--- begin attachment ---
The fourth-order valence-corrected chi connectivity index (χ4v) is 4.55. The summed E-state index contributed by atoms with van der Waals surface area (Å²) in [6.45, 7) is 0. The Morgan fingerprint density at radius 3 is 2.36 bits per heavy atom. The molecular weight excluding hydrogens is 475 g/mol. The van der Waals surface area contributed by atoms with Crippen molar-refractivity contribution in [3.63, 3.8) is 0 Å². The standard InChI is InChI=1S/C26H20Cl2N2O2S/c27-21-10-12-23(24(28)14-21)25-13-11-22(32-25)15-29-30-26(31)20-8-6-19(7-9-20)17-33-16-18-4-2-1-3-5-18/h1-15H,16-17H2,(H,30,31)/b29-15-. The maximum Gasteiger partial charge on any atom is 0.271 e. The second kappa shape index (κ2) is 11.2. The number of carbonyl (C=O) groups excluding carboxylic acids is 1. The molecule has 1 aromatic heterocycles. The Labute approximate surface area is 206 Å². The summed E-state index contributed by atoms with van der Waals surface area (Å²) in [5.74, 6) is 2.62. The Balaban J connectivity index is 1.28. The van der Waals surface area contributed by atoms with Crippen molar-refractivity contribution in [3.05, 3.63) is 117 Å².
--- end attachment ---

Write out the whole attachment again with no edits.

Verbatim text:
The fourth-order valence-corrected chi connectivity index (χ4v) is 4.55. The summed E-state index contributed by atoms with van der Waals surface area (Å²) in [6.45, 7) is 0. The Morgan fingerprint density at radius 3 is 2.36 bits per heavy atom. The molecular weight excluding hydrogens is 475 g/mol. The van der Waals surface area contributed by atoms with Crippen molar-refractivity contribution in [3.63, 3.8) is 0 Å². The standard InChI is InChI=1S/C26H20Cl2N2O2S/c27-21-10-12-23(24(28)14-21)25-13-11-22(32-25)15-29-30-26(31)20-8-6-19(7-9-20)17-33-16-18-4-2-1-3-5-18/h1-15H,16-17H2,(H,30,31)/b29-15-. The maximum Gasteiger partial charge on any atom is 0.271 e. The second kappa shape index (κ2) is 11.2. The number of carbonyl (C=O) groups excluding carboxylic acids is 1. The molecule has 1 aromatic heterocycles. The Labute approximate surface area is 206 Å². The summed E-state index contributed by atoms with van der Waals surface area (Å²) in [5.74, 6) is 2.62. The Balaban J connectivity index is 1.28. The van der Waals surface area contributed by atoms with Crippen molar-refractivity contribution in [3.05, 3.63) is 117 Å².